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Agenda for September 7 SRA meeting

 Strathcona Residents Association





September 7, 2011

7:15 p.m.

Strathcona Community Centre




A.  Announcements


-- Strathcona Harvest Festival – September 18; more info at 


-- This Is Strathcona (Vancouver 125) Festival – September 25; more info at 


-- Heart of the City Festival – October 26 to November 6; more info at 




B.  Discussion on Initiating Community Circles


This discussion will be led by neighbour Annabelle McCorquodale.


Neighbourhood Circles are small-group, democratic, highly participatory discussions in which large numbers of citizens discuss and take action on a problem or an issue.


For more info, please read the letter from Annabelle appended at the bottom of this message.




C.  SRA Voting Procedures 


Discussion and vote on whether to formally adopt a secret ballot system for voting on motions made at SRA meetings


At the July 6 SRA meeting, Judy Kenzie MOVED that, at the September meeting, the SRA formally adopt a secret ballot voting system. Claudine Michaud SECONDED the motion.




D.  Guest Speaker on Tenants’ Legal Rights and Obligations


Emma Lazo, Public Legal Education Coordinator for the the BC Tenant Resource & Advisory Centre, will speak about the legal rights and obligations of tenants and owners in British Columbia.


Topics include…

• How to protect yourself

• Your Rights and Responsibilities

• Security Deposits

• Illegal Entry

• Repairs & Evictions, etc.


Ms. Lazo will also speak about community resources and the work TRAC does to support communities, for example, their Info Line, Multilingual Publications, videos in 19 languages, website links, and so on.


(More info available at







Letter from Annabelle:



“…..strong local communities are created when citizens are also the producers of the future.  They cannot be replaced.  No professional, institution, business or government can substitute for the power, creativity or relevance of productive local citizens.”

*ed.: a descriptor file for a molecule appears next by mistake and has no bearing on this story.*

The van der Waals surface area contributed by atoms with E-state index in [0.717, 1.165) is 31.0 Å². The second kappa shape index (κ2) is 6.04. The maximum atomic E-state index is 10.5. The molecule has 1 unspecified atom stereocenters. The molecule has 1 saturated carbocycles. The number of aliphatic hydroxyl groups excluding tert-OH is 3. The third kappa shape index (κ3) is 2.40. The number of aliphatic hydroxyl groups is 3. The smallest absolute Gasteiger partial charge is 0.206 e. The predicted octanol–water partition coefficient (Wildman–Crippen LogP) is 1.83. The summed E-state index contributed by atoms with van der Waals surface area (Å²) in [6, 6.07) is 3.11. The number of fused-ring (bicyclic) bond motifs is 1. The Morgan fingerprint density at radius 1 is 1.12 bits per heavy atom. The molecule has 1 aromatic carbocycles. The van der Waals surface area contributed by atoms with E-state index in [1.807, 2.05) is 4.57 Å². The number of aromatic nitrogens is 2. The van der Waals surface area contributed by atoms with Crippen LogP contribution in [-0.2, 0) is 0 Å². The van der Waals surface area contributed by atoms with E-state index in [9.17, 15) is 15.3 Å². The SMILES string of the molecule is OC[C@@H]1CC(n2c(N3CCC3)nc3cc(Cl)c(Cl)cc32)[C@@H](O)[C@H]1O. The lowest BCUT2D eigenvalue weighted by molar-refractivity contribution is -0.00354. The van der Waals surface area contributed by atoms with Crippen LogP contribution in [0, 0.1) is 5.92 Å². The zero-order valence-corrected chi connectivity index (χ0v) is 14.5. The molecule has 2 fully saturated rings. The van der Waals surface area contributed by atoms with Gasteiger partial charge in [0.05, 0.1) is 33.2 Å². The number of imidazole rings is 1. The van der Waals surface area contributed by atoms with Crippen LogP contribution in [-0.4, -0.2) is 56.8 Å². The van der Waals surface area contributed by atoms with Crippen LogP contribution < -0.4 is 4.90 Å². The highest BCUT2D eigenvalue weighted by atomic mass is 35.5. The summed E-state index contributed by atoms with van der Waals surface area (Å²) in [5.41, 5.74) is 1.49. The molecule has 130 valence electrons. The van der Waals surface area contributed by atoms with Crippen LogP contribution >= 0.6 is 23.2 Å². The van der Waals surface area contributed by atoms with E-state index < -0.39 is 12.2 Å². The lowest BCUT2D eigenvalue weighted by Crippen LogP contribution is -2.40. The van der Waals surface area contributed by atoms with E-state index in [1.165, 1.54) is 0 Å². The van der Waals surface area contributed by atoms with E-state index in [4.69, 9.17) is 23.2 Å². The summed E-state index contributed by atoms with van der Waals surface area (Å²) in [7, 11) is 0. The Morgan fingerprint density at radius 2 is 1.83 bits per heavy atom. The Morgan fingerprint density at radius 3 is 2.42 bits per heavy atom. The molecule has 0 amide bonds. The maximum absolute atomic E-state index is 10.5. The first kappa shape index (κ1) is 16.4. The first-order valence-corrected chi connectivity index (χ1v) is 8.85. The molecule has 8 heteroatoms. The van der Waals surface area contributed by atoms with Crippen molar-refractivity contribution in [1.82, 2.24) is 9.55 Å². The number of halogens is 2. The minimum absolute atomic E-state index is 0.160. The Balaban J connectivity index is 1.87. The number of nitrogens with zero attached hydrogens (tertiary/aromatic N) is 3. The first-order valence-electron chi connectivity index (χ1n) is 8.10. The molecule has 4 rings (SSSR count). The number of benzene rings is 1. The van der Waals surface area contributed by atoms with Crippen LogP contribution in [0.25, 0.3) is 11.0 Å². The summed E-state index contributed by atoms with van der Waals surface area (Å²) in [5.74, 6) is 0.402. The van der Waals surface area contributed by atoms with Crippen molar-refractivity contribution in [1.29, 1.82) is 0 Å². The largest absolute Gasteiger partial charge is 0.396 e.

from recent report entitled, “Vancouver’s Downtown Eastside:

A Community in Need of Balance” by Strathcona Business Improvement Association, Ray-Cam Community Association and Inner City Safety Society



Dear Neighbours;


Usually called study circles, Neighbourhood Circles are small-group, democratic, highly participatory discussions in which large numbers of citizens discuss and take action on a problem or an issue.


It seems to me we have been spending a lot of time and energy on what we don’t want to see in Strathcona.  Reacting.   I will always be grateful to neighbours like Lindsay for clueing us in about the Casino project.   Still it seems we are spending too much time fighting against things and at times, each other.


We spend precious little time on talking about what it is that we actually want to see happen in Strathcona?


How many people do you know that don’t come to meetings citing their reasons as “the politics”?  The bickering and conflict?


We have a vision for Strathcona—one that took much time and effort by many neighbours and organisations.


Yet, on the whole, real discussion about our concerns and hopes takes a “back seat”--like most organizations.  We rush to get through the agenda.  Not everyone gets to say their piece.  Not everyone wants to stand up and speak in a group.  We run out of time or patience.


Characteristics of Neighbourhood Circles


Small groups discussions-ranging from 5 to 20 people

Diverse in makeup representing the many and different types of people working and living here


Highly participatory

Respectful listening is the norm so that everyone is heard

Large numbers of people meeting in small groups discussing issues that matter to them in order to take action

Led by objective facilitators

People meeting 3 to 6 times for 2 to 3 hours each time.


This idea is not new.  It’s been used in Canada since the early 1900s and has been used in more than 180 countries by a wide range of organizations from the Dalai Lama Foundation to Human Resources Development Canada.


“There’s no need to re-invent the wheel”.  Without cost, we can access a “map” for beginning and running our own Neighbourhood Circles.  Resource materials are free to anyone on the Web and can be adapted to us.  Simon Fraser University has 2 programs that could help us find trained group facilitators.  


Neighbourhood Circles work best when the issues or problems being discussed:


Relate to the concerns and daily lives of many different types of people ie genuinely public issues

Capture widespread public attention because of timeliness

Are addressed by many people through multiple forms of social, political, personal and policy changes

When new relationships and networks are formed


More Information?  Go to the Web, just type in “study circles”   Two specific addresses you might like:  





We have so much talent, so many good hearts and amazing creative people in Strathcona.  There is so much that we can do for ourselves and each other.  This is one way of coming together.


Let’s get the “ball rolling” this fall and begin by contacting other neighbours, people and organizations to join us.


Many thanks,


Annabelle  (McCorquodale)